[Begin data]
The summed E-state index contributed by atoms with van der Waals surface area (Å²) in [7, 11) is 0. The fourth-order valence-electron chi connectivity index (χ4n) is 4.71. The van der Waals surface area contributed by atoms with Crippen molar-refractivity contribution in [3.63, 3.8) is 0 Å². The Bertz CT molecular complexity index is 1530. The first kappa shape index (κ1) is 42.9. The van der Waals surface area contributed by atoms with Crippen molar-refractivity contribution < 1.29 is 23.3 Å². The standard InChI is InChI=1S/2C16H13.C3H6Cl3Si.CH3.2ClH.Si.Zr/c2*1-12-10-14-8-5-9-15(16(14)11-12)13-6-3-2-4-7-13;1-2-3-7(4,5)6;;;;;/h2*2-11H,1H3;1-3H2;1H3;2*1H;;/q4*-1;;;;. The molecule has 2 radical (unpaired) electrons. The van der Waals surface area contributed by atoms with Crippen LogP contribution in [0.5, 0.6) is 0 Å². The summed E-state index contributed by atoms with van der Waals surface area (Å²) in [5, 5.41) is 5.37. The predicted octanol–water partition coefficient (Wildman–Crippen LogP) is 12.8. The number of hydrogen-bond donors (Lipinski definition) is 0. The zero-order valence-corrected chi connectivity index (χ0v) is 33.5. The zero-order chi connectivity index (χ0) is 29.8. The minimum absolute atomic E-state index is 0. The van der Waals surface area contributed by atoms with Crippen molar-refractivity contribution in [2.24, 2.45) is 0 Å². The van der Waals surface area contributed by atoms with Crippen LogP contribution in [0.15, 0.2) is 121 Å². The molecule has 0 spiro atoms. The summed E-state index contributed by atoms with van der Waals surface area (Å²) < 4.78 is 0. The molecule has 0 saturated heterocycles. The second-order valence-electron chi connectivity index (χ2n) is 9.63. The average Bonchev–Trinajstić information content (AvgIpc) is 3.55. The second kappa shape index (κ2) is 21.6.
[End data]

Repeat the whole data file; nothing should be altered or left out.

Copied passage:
The summed E-state index contributed by atoms with van der Waals surface area (Å²) in [7, 11) is 0. The fourth-order valence-electron chi connectivity index (χ4n) is 4.71. The van der Waals surface area contributed by atoms with Crippen molar-refractivity contribution in [3.63, 3.8) is 0 Å². The Bertz CT molecular complexity index is 1530. The first kappa shape index (κ1) is 42.9. The van der Waals surface area contributed by atoms with Crippen molar-refractivity contribution < 1.29 is 23.3 Å². The standard InChI is InChI=1S/2C16H13.C3H6Cl3Si.CH3.2ClH.Si.Zr/c2*1-12-10-14-8-5-9-15(16(14)11-12)13-6-3-2-4-7-13;1-2-3-7(4,5)6;;;;;/h2*2-11H,1H3;1-3H2;1H3;2*1H;;/q4*-1;;;;. The molecule has 2 radical (unpaired) electrons. The van der Waals surface area contributed by atoms with Crippen LogP contribution in [0.5, 0.6) is 0 Å². The summed E-state index contributed by atoms with van der Waals surface area (Å²) in [5, 5.41) is 5.37. The predicted octanol–water partition coefficient (Wildman–Crippen LogP) is 12.8. The number of hydrogen-bond donors (Lipinski definition) is 0. The zero-order valence-corrected chi connectivity index (χ0v) is 33.5. The zero-order chi connectivity index (χ0) is 29.8. The minimum absolute atomic E-state index is 0. The van der Waals surface area contributed by atoms with Crippen molar-refractivity contribution in [2.24, 2.45) is 0 Å². The van der Waals surface area contributed by atoms with Crippen LogP contribution in [0.15, 0.2) is 121 Å². The molecule has 0 spiro atoms. The summed E-state index contributed by atoms with van der Waals surface area (Å²) < 4.78 is 0. The molecule has 0 saturated heterocycles. The second-order valence-electron chi connectivity index (χ2n) is 9.63. The average Bonchev–Trinajstić information content (AvgIpc) is 3.55. The second kappa shape index (κ2) is 21.6.